In the wildness with Carl Hagenbeck, 2015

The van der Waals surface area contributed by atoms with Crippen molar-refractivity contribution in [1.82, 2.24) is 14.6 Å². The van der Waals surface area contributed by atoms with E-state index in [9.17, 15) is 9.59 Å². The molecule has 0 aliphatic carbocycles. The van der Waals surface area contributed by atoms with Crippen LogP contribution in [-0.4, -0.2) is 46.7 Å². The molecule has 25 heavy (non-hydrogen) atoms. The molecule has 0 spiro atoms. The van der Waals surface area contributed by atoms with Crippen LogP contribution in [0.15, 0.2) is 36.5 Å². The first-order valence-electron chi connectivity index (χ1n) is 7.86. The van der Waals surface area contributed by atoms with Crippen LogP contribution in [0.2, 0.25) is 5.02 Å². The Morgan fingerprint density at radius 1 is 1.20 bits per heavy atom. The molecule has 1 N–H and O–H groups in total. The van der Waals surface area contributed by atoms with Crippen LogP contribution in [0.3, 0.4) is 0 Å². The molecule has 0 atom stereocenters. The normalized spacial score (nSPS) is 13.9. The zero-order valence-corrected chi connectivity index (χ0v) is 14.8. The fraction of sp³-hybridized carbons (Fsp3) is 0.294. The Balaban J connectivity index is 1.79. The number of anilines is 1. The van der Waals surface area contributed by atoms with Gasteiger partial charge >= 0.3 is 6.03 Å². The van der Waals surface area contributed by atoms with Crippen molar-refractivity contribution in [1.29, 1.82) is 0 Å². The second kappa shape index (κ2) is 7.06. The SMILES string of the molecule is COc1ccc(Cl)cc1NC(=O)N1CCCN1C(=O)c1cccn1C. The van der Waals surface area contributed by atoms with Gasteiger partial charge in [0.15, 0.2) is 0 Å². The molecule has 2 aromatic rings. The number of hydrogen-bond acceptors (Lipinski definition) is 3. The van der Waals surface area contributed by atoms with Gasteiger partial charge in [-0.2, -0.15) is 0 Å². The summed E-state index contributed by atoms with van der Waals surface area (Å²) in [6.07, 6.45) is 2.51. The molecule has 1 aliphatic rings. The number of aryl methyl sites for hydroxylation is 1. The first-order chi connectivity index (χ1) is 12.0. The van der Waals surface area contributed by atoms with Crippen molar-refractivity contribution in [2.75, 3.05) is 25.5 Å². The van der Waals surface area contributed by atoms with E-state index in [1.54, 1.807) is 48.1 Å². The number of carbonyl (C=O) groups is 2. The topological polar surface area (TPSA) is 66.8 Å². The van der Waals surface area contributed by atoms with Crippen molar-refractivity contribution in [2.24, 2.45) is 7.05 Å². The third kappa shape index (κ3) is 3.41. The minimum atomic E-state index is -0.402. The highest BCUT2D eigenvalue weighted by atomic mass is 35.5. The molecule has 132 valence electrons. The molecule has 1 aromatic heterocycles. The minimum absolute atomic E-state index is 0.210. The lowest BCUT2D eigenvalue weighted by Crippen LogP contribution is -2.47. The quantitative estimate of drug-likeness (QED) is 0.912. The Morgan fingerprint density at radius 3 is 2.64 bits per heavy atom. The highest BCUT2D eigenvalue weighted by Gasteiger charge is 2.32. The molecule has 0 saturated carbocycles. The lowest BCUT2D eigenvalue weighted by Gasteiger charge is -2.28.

“In the wildness with Carl Hagenbeck” focuses on the narrative and materiality of mass-produced collectable miniature images, published in the Netherlands by the Royal Dutch Soap Factory, Duif (now known worldwide as Dove), in collaboration with Universum Film Aktiengesellschaft in 1930. In Germany the images were available as promotional items in cigarette boxes and chocolate wrappers. It seems apt that such products – soap, tobacco and chocolate, which were at that time synonymous with luxury and high culture, but equally dependent on colonial import – served as the vehicle to disseminate Carl Hagenbeck’s adventures in the colonies. Hagenbeck’s name prompts thoughts of zoology, for he created the revolutionary model for the modern zoo, wherein animals are presented in enclosures without bars. Hagenbeck’s interests, however, were not limited to animals – humans were equally an object of fascination; alongside the animals, natives from the colonies were also displayed. The images produced by Hagenbeck, a German film company and the Dutch Soap Factory promote the colonial dream. The narratives unfold with the suspense and tension of a well-penned action movie, but when one brings the texts into closer reflection it is apparent that the same dynamics are reiterated throughout. Presented in plexiglass cases – an unorthodox vitrine of sorts – whereby both the front and reverse of the plates are simultaneously viewable, the viewer is able to observe a dual narrative – that of the image and that of the text. The images isolate the sequential stages of the animals’ portraiture, the struggle to evade death or capture in a series of still shots, almost as if a prelude to the displayed carcasses at the RMCA. The theme of reflection acquires a broader significance as the viewer does not actually see the real image but merely a reflection of it – mechanics of the work that call into question the very dubious nature of the narratives’ (both visual and written) bearing on historical reality. The aesthetics of the images are characterised by their likeness to film stills. There are indications that this particular imagery comes from a film that was Germany’s first two colour toned film; thus, it seems that film history and its technological experimentation and development is closely linked to and a dependent of the colonial history and museology. In the video work In the wildness with Carl Hagenbeck, Zdjelar recontextualises the film stills to their original format: moving image. As the images topple upon one another, we watch a sequence of events unravel. Parallels between the visual register with which the animals and African natives are depicted grow evermore apparent, and as each image comes into view recollections of the RMCA’s chemically coated animals arranged in vicious poses return once more.